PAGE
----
December/January 2022

by Silke Hartung

Ex-Pat Files: Baynk

by Silke Hartung

Ex-Pat Files: Baynk

Kiwi-born electronic/dance producer Baynk has been playing away from these shores for more than five years, cutting his own (evidently successful) path on two different northern hemisphere continents in that time. Jock Nowell-Usticke actually only started making music when he was 21, and now closing in on 30 he has an array of accomplishments including collaborations with international up-and-comers, major festival appearances overseas, and a recently released album, ‘Adolescence’. That title derives from the album being a collection of stories from his youth that he felt he’d never previously had the chance to tell. Silke Hartung posed the questions.

Did you ever do Rockquest or any other typical Kiwi band comps?

Yes, I did Rockquest twice if I remember correctly! Such good fun. I really loved it & it was an eye-opening experience for all of us. We won the People’s Choice Award in the Whanganui Rockquest at some point! I was the keyboardist and had yet to discover production or songwriting yet. I can’t remember who wrote the song.

What instruments do you play somewhat decently?

I can play piano up to an acceptable standard. Saxophone and guitar I am passable but barely. The laptop is my instrument of choice most of the time.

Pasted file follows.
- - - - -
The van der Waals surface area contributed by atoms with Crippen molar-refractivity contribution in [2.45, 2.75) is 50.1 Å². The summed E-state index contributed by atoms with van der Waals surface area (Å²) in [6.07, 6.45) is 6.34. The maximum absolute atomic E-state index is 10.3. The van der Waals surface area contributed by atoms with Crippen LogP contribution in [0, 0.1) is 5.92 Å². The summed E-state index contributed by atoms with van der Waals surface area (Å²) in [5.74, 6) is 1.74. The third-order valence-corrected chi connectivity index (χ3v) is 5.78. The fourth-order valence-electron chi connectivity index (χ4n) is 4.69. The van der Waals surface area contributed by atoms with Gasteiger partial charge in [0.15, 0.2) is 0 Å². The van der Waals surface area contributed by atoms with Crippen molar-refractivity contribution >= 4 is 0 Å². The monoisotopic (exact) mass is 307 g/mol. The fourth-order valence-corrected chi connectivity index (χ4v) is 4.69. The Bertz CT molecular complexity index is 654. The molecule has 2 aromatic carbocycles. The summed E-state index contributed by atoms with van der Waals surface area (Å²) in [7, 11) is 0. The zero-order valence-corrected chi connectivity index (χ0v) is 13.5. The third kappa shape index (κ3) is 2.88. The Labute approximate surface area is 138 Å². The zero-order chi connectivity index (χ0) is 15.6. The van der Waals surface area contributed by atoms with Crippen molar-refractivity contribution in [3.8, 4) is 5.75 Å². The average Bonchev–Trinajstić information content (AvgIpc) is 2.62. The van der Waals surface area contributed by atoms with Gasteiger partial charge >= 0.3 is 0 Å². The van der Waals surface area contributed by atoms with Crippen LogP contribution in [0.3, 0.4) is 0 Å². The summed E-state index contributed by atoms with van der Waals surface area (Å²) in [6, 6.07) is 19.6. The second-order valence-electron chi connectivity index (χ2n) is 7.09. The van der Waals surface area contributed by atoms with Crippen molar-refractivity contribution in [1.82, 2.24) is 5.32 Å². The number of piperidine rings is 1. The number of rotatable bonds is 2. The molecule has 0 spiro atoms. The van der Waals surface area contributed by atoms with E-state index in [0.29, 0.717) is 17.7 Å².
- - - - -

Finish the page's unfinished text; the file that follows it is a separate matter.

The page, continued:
When did you leave NZ for overseas, and what was your main drive to leaving?

I headed for Los Angeles on my first tour in late 2016, but only ended up moving there in 2018. I went because the touring opportunities presented themselves and I wanted to go on an adventure! I thought some international life experience would be a fun/rewarding experience. So far, that’s held. My heart has always been in NZ and I know I’m coming back eventually.

I left L.A. mid-2020, halfway through the pandemic because there was no touring, my girlfriend’s visa had run out, and I needed a change of scenery. London has always been on my list of places to live, and honestly, I wanted some traditional Kiwi company. L.A. is such a transitional and material place that it can be hard to forge real friendships. It’s like a social mirage. I did have amazing friends, but they took a long time to find. Also, Kiwis are hard to find in L.A. – I’m getting my fill in London now, so all is well!

Both my parents have lived here at some point, and I have a fair amount of family and friends here, unlike L.A. I live in Islington in a standalone two-bedroom, which was super hard to find, but needed as I love working from home but am also paranoid about making too much noise and upsetting neighbours.

What does Baynk actually mean?

It has no meaning. I didn’t want anything that already had a definition. I thought of it in the shower one day.

Who else is in the team behind Baynk? Whereabouts are they based?

My day 1 manager extraordinaire Andrew also bounced from L.A. during the pandemic and now lives in Sydney. My day-to-day manager Steven still lives in L.A. and holds down the US fort. My creative director and one of my closest friends Spencer also lives in L.A. My business manager Sunei lives in London. My booking agents, Ferry & Sam, live in L.A. and Sydney! My touring/production squad mainly consists of university friends, and live all over the world, Philadelphia, NZ, Colorado, London etc.